Before the Civil War, Trinity UMC was known as Mount Zion Church and was part of the Methodist Episcopal Church, South. Mount Zion Church was located about one mile from Trinity's present location.
During the Civil War, U. S. Army troops demolished the Mount Zion Church building to use its materials for a signal station. (In 1907, Trinity received $1,100 from the federal government as compensation.) The congregation had no church home until the war ended.
The interior of the sanctuary today
In 1865, after the war's end, the church purchased two and one-half acres of land for $250 at the present site. Construction of a new church building took about three years, with the congregation providing all the labor. All the bricks were handmade on the front lawn. The first building had two stories and could seat 300 people. The upper floor had two rooms. The larger room was used for the first school in the local community. The local Masonic lodge met in the other room. The sanctuary occupied the entire first floor.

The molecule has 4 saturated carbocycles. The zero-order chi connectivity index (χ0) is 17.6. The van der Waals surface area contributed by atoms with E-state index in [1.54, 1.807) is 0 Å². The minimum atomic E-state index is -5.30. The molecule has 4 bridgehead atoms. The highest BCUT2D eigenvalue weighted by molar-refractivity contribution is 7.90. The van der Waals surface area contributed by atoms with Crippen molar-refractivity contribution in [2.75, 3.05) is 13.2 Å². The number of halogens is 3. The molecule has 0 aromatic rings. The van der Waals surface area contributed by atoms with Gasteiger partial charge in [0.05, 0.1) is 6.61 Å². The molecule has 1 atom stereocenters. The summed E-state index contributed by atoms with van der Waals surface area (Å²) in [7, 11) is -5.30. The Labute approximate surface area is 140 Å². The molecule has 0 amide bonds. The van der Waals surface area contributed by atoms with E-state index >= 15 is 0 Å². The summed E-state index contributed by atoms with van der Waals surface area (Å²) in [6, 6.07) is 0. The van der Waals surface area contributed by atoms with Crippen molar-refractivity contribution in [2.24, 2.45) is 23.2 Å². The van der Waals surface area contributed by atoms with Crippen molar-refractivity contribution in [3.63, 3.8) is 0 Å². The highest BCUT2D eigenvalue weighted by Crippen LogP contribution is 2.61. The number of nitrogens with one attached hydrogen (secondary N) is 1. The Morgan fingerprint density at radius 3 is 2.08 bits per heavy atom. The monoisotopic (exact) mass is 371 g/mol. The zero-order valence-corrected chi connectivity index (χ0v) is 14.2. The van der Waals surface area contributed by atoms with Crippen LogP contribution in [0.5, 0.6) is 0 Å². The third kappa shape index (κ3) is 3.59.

The building was destroyed in 1897 by a tornado. During the reconstruction the second floor was eliminated. The handmade bricks were reused; new bricks were purchased in Nashville and transported by mule-wagon to the church. In 1909 another tornado (photo at right) wrecked the church's tower and damaged large sections of the walls. Repairs were made within a few months. were reused; new bricks were purchased in Nashville and transported by mule-wagon to the church.
1909 another tornado (photo at right) wrecked the church's tower and damaged large sections of the walls. Repairs were made within a few months.
The present Sunday School annex was added in 1956. In 1988 additional construction was completed on the Fellowship Hall and education rooms. In 2003 a new, 100-space parking lot was added to the rear of the church, paved and lined, with new sidewalks and wheelchair access.